Plant-based food sources for your pet turtle should mostly be leafy greens like collards, dandelions, and mustard greens. Some of these vegetables, such as chives, parsley, and spinach, contain high levels of chemicals called oxalates, which you should avoid.

How Long Can a Turtle Go Without Eating?

A young turtle (less than six months old) can’t go a day without eating. A so-called “sub-adult” turtle (six months to one year old) can’t go more than a day without eating. An adult turtle should eat, on average, every 2-3 days.

How Often Should I Feed My Turtle?

How often do turtles eat? If your turtle is still juvenile, feed it every day, advises Dr. Starkey. Once it reaches adulthood (around 7 years old), you can feed it every other day—or about 4 to 5 times a week.

Can Turtles Eat Cheerios?

Turtles don’t have the necessary enzymes to correctly digest lactose. Sugary Foods: No candy, chocolate, or other sugary foods are allowed. Not only is it bad for a turtle’s well-being, but these foods are usually hard and pose a choking danger to your pet.

Can Turtles Eat Lettuce?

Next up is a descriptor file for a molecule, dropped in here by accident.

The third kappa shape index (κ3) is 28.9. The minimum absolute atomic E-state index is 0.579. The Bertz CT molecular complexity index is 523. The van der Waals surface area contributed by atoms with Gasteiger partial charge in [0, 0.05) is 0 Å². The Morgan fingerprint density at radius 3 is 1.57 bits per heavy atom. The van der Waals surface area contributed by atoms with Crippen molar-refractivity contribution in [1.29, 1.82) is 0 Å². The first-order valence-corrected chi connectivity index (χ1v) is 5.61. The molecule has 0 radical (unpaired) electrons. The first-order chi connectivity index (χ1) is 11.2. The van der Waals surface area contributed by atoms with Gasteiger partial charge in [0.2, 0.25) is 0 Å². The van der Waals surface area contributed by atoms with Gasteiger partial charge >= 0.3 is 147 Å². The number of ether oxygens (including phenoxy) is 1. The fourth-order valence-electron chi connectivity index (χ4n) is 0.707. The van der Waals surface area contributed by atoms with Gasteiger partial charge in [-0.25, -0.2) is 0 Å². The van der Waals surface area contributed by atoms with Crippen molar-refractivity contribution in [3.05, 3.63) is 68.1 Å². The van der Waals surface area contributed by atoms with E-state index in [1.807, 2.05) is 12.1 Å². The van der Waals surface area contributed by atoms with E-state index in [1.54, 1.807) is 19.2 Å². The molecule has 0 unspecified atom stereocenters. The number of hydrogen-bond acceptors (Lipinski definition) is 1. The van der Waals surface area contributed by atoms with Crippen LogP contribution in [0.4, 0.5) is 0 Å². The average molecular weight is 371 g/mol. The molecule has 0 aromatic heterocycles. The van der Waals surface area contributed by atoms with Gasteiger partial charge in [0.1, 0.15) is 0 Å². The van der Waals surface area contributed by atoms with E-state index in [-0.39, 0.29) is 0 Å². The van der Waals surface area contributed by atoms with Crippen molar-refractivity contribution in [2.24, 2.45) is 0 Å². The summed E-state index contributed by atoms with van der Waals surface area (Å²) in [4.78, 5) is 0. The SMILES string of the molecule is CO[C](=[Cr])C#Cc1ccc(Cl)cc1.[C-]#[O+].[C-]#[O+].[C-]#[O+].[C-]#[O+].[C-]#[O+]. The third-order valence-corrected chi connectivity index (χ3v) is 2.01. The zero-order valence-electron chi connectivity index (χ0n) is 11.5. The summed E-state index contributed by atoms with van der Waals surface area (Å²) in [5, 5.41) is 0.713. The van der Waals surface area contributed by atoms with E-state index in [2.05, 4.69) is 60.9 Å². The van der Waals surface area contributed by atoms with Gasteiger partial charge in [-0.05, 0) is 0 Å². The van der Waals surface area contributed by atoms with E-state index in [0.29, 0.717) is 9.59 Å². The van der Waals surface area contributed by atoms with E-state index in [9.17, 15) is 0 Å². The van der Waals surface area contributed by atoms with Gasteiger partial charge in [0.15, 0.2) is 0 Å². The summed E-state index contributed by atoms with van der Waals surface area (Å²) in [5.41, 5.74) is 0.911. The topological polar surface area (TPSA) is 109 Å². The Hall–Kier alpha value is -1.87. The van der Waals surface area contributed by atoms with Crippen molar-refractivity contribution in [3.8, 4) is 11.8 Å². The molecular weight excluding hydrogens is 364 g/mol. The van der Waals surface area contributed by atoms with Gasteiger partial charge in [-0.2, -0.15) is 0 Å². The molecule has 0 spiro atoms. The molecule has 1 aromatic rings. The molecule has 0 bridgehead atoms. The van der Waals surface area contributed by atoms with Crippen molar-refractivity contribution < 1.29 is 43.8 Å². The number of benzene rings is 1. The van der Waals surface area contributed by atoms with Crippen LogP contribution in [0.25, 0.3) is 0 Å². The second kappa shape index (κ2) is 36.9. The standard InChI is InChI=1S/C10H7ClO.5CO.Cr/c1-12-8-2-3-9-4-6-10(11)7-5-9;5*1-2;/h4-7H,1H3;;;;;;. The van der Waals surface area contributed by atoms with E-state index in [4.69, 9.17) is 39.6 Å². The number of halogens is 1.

Is Lettuce Safe for Turtles? There isn’t any type of lettuce that should be poisonous to a turtle. They can eat all kinds, and many varieties — like romaine and radicchio — are both nutritious and delicious for them. Iceberg, on the other hand, is basically just crunchy water.

Can Turtles Eat Cucumber?

Cucumbers are an excellent addition to any turtle’s diet, the reason is the turtle likes them.


Wow! That was a lot of information we just threw at you, wasn’t it? Well, we hope that you found this article “What Can Turtles Eat” useful and that you have a better idea of what to feed your turtle and what he will enjoy the most. As pet owners, we know it’s hard to wade through the many different options for our pets, and that is why we do our best to help you narrow down your options.

Our pick for the best overall turtle food is Tetra ReptoMin Floating Sticks Turtle Food and our choice for the best value is Zoo Med Natural Aquatic Turtle Food. We are so glad that you came to our site and we hope you’ll come back soon because we are always adding new content.

Dibyajyoti Bordoloi is the creator and author of FishCampRehab.com, a third-generation experienced fish keeper and owner of a successful pet breeding farm. He is also a member of the Center for Wildlife Rehabilitation And Conservation (Assam), the Marine Aquarium Societies of North East India, and the Kaziranga Nature Conservancy of Assam.